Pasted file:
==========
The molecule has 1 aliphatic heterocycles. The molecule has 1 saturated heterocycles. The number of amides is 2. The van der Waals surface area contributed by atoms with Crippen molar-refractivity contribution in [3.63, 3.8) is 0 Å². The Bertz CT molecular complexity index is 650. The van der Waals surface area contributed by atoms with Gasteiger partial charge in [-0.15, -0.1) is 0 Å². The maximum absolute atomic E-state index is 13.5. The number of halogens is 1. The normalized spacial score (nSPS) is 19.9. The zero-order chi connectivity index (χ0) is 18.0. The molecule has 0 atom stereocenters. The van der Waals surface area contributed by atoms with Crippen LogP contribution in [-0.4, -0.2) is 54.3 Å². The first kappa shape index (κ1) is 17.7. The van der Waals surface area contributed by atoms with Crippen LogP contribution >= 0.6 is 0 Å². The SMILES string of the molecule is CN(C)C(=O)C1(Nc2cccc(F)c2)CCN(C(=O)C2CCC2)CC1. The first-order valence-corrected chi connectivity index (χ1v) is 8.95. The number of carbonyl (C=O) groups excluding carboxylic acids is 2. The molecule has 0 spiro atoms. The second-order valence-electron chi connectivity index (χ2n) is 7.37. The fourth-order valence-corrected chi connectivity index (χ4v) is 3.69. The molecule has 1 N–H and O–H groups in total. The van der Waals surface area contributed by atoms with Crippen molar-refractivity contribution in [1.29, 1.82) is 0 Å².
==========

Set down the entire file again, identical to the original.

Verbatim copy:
The molecule has 1 aliphatic heterocycles. The molecule has 1 saturated heterocycles. The number of amides is 2. The van der Waals surface area contributed by atoms with Crippen molar-refractivity contribution in [3.63, 3.8) is 0 Å². The Bertz CT molecular complexity index is 650. The van der Waals surface area contributed by atoms with Gasteiger partial charge in [-0.15, -0.1) is 0 Å². The maximum absolute atomic E-state index is 13.5. The number of halogens is 1. The normalized spacial score (nSPS) is 19.9. The zero-order chi connectivity index (χ0) is 18.0. The molecule has 0 atom stereocenters. The van der Waals surface area contributed by atoms with Crippen LogP contribution in [-0.4, -0.2) is 54.3 Å². The first kappa shape index (κ1) is 17.7. The van der Waals surface area contributed by atoms with Crippen LogP contribution >= 0.6 is 0 Å². The SMILES string of the molecule is CN(C)C(=O)C1(Nc2cccc(F)c2)CCN(C(=O)C2CCC2)CC1. The first-order valence-corrected chi connectivity index (χ1v) is 8.95. The number of carbonyl (C=O) groups excluding carboxylic acids is 2. The molecule has 0 spiro atoms. The second-order valence-electron chi connectivity index (χ2n) is 7.37. The fourth-order valence-corrected chi connectivity index (χ4v) is 3.69. The molecule has 1 N–H and O–H groups in total. The van der Waals surface area contributed by atoms with Crippen molar-refractivity contribution in [1.29, 1.82) is 0 Å².